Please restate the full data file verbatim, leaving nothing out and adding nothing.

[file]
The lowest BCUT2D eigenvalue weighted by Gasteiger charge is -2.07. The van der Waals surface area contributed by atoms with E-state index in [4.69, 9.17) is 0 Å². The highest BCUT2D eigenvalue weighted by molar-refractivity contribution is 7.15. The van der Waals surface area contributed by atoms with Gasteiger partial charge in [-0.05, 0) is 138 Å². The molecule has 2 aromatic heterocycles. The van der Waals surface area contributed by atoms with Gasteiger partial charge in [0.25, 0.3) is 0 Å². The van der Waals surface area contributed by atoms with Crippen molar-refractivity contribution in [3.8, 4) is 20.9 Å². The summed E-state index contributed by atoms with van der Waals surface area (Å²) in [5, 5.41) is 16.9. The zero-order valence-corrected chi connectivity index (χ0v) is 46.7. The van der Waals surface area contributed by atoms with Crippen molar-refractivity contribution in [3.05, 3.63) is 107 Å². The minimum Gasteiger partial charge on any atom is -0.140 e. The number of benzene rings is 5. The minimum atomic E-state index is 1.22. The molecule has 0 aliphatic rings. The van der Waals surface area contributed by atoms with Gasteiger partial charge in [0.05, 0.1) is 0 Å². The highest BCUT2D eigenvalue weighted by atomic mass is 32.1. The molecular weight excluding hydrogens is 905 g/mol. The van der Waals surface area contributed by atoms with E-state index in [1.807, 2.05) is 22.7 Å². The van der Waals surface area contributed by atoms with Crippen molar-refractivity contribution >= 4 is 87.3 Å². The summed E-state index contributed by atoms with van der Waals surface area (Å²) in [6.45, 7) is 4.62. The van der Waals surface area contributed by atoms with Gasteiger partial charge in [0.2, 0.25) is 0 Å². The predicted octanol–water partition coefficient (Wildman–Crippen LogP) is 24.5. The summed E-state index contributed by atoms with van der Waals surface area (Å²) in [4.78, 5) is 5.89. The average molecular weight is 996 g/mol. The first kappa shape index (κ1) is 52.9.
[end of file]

The lowest BCUT2D eigenvalue weighted by Gasteiger charge is -2.07. The van der Waals surface area contributed by atoms with E-state index in [4.69, 9.17) is 0 Å². The highest BCUT2D eigenvalue weighted by molar-refractivity contribution is 7.15. The van der Waals surface area contributed by atoms with Gasteiger partial charge in [-0.05, 0) is 138 Å². The molecule has 2 aromatic heterocycles. The van der Waals surface area contributed by atoms with Gasteiger partial charge in [0.25, 0.3) is 0 Å². The van der Waals surface area contributed by atoms with Crippen molar-refractivity contribution in [3.8, 4) is 20.9 Å². The summed E-state index contributed by atoms with van der Waals surface area (Å²) in [5, 5.41) is 16.9. The zero-order valence-corrected chi connectivity index (χ0v) is 46.7. The van der Waals surface area contributed by atoms with Crippen molar-refractivity contribution in [3.05, 3.63) is 107 Å². The minimum Gasteiger partial charge on any atom is -0.140 e. The number of benzene rings is 5. The minimum atomic E-state index is 1.22. The molecule has 0 aliphatic rings. The van der Waals surface area contributed by atoms with Gasteiger partial charge in [0.05, 0.1) is 0 Å². The highest BCUT2D eigenvalue weighted by atomic mass is 32.1. The molecular weight excluding hydrogens is 905 g/mol. The van der Waals surface area contributed by atoms with E-state index in [1.807, 2.05) is 22.7 Å². The van der Waals surface area contributed by atoms with Crippen molar-refractivity contribution >= 4 is 87.3 Å². The summed E-state index contributed by atoms with van der Waals surface area (Å²) in [6.45, 7) is 4.62. The van der Waals surface area contributed by atoms with Gasteiger partial charge in [0.2, 0.25) is 0 Å². The predicted octanol–water partition coefficient (Wildman–Crippen LogP) is 24.5. The summed E-state index contributed by atoms with van der Waals surface area (Å²) in [4.78, 5) is 5.89. The average molecular weight is 996 g/mol. The first kappa shape index (κ1) is 52.9.